One of my USB thumb drives went through the wash. My wife let me know today, but I suspected that's what had happened, as the last place I remember having it was in the pocket of my jeans. It's a "1 GB CHINA" drive according to the foil sticker. I got it free in a press kit from the TD Jazz Festival.
It still works.
Contrast that with the extreme care we used to take with 5.25" floppy disks back in the 1980s. They came in non-abrasive sleeves, and we were so careful never to touch the exposed magnetic surface. Never bend, never flex, never keep in sunlight, don't smoke around them, don't get them wet, don't feed them after midnight. They were precious vessels that carried, what, 160k to 1.2 MB at best. In its time, a big ass floppy was the pinnacle of available technology, but it was fragile.
But this one-gigabyte gadget went through the wash and survived. I had a Blackberry pager -- one of the original ones, mind you, with the little black and white screen and top-mounted thumbwheel -- that I put through the washer *and* dryer once. It wouldn't turn on, so I pulled out the AA battery and put it on a shelf to dry. Two hours later it started beeping like a plastic ghost. I put it on the RS-232-connected cradle and was able to suck the information out of it before it died entirely. Nowadays, you can drop your iPhone and watch it die. Crazy.
This brings me to a discussion that came about this week as some of the older (read 30s) folks at work schooled the younger (read early 20s) guy about old computers. I talked about the PET with its green monochrome screen and cassette storage, and about the ZX81 with its 1k memory ("That's....that's a thousand characters!") and felt old.
Then the conversation crossed over into another talk I'd had with coworkers about the days when we worked at McDonald's. I was there around, I'm guessing, 1988. Others I work with worked there later.
In my day, we'd make a tray of burgers at a time as per the manager's order. They'd ask for, say, a tray of Big Macs. The grill guy would make a dozen Big Macs, all the same, and push the tray across the top of the bin to the manager. Manager would put them into the styrofoam boxes and put them in the bin with a timer tag. When it was time to throw them out, they'd go into the waste bin and we'd make another tray.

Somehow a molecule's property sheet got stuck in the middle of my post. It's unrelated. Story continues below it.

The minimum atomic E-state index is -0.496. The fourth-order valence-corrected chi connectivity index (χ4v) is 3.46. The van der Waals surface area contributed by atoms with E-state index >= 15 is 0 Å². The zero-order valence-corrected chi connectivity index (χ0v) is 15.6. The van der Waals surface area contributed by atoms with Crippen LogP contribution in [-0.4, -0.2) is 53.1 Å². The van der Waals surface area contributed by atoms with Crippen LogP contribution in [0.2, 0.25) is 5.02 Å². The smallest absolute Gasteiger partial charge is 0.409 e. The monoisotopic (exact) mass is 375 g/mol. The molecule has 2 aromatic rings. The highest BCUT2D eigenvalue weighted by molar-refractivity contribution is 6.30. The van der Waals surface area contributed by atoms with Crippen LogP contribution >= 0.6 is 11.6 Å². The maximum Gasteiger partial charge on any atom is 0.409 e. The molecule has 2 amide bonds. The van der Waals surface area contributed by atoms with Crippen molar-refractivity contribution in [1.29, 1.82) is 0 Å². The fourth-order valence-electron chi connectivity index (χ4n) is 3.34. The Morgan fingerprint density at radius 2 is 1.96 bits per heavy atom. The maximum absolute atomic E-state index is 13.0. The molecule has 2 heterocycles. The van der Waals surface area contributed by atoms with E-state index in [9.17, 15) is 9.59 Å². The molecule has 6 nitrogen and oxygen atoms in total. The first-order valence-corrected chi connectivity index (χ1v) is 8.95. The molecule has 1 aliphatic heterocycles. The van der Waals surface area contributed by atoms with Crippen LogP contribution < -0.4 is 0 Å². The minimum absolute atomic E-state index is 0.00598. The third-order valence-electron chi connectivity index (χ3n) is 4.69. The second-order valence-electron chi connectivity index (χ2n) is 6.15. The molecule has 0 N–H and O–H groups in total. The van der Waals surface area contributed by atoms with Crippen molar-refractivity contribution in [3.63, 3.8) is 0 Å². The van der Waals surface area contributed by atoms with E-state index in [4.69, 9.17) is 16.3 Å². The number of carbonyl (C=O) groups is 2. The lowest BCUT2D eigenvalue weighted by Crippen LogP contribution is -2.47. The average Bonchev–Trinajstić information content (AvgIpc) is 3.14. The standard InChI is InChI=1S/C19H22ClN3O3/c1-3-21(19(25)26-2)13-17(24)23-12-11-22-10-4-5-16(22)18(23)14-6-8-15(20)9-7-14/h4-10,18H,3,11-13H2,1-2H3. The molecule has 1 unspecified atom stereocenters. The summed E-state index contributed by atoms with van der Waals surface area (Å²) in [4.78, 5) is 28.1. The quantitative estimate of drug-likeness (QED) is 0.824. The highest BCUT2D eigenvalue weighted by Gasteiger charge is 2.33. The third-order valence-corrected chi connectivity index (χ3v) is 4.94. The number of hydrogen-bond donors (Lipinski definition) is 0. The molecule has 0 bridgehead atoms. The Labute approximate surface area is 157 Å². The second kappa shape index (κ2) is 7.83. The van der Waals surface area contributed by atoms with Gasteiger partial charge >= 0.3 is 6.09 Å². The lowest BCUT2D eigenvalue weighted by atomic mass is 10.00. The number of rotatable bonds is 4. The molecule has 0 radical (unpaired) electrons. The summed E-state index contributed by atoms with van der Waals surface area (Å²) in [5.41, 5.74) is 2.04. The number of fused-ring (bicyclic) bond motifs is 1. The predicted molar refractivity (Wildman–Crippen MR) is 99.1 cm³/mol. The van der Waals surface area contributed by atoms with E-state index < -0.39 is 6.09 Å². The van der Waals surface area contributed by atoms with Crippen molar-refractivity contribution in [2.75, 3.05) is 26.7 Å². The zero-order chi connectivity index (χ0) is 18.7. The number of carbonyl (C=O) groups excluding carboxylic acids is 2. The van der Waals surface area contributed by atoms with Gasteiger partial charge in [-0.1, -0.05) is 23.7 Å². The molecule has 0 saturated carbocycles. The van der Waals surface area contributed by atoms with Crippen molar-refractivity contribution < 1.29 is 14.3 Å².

If someone wanted a custom burger, or a grill order, the order would come across and the customer would have to wait the full time for the patties to cook, the bun to toast, the toppings to be added, the tray to be passed through, and the sandwich put in the styrofoam box. What you got was a standard, static product unless you were willing to go through some fancy moves.
Eventually McDonald's changed. I'm going to skip the chapter about the Q-ing oven -- a microwave designed to...well, heat up the food. But instead of making a bunch of preset sandwiches and storing them in a heated bin, McDonald's now makes a bunch of patties (faster now with a two-sided clamshell grill) and keeps them in drawers. When someone orders a sandwich, it's assembled from the assorted components that are laid out to be put together in a just-in-time fashion.
Lately I've been trying to make the paradigm shift from old-fashioned web design to modern web design, and it occurred to me that it's the same thing as the change that happened in the McDonald's kitchen.
Back when I learned the web, roughly 1996, you coded your web site from scratch. You learned about HTML (and this was HTML 1.0, back before tables were even standard fare) and wrote your web pages by hand. At best, you had an editor that would help put the HTML tags in, but it was still hands-on assembly.
With an eye toward economy of bytes (since slow modems were still the standard) and cross-platform usability (since many users still used Lynx or other text-based browsers), you'd code a static page that would sit on a server and be handed out to whichever web client asked for it. Everyone got exactly the same page, every time. If you wanted something different, you could do some Perl programming voodoo, but most of the time it was an HTML page with a few graphic elements, that's all.
Now it's a just-in-time process, just like at McDonald's. A database holds the content like the workstation in the kitchen holds the condiments. Files are stored like patties in a drawer. A web browser makes a request to the server like a customer at the drive-through. The server gets some information on the fly, like the browser type, resolution, location, cookies, etc., and prepares a web page as it goes.
Instead of reaching into the bin and getting the same standard sandwich as everyone else, the modern Web *has* no sandwich. Every single order is an express grill order, prepared on the spot. Whereas the 1996 web had ready-to-go HTML sitting all prepared, the new sites don't. There's no www.examples.com/home.html that's been FTP'd after someone made it in Notepad. It's a custom job.
I think I'm starting to get it. And I could really go for a Big Mac. And I don't miss working at McDonald's. But it helped train me for the interwebs.
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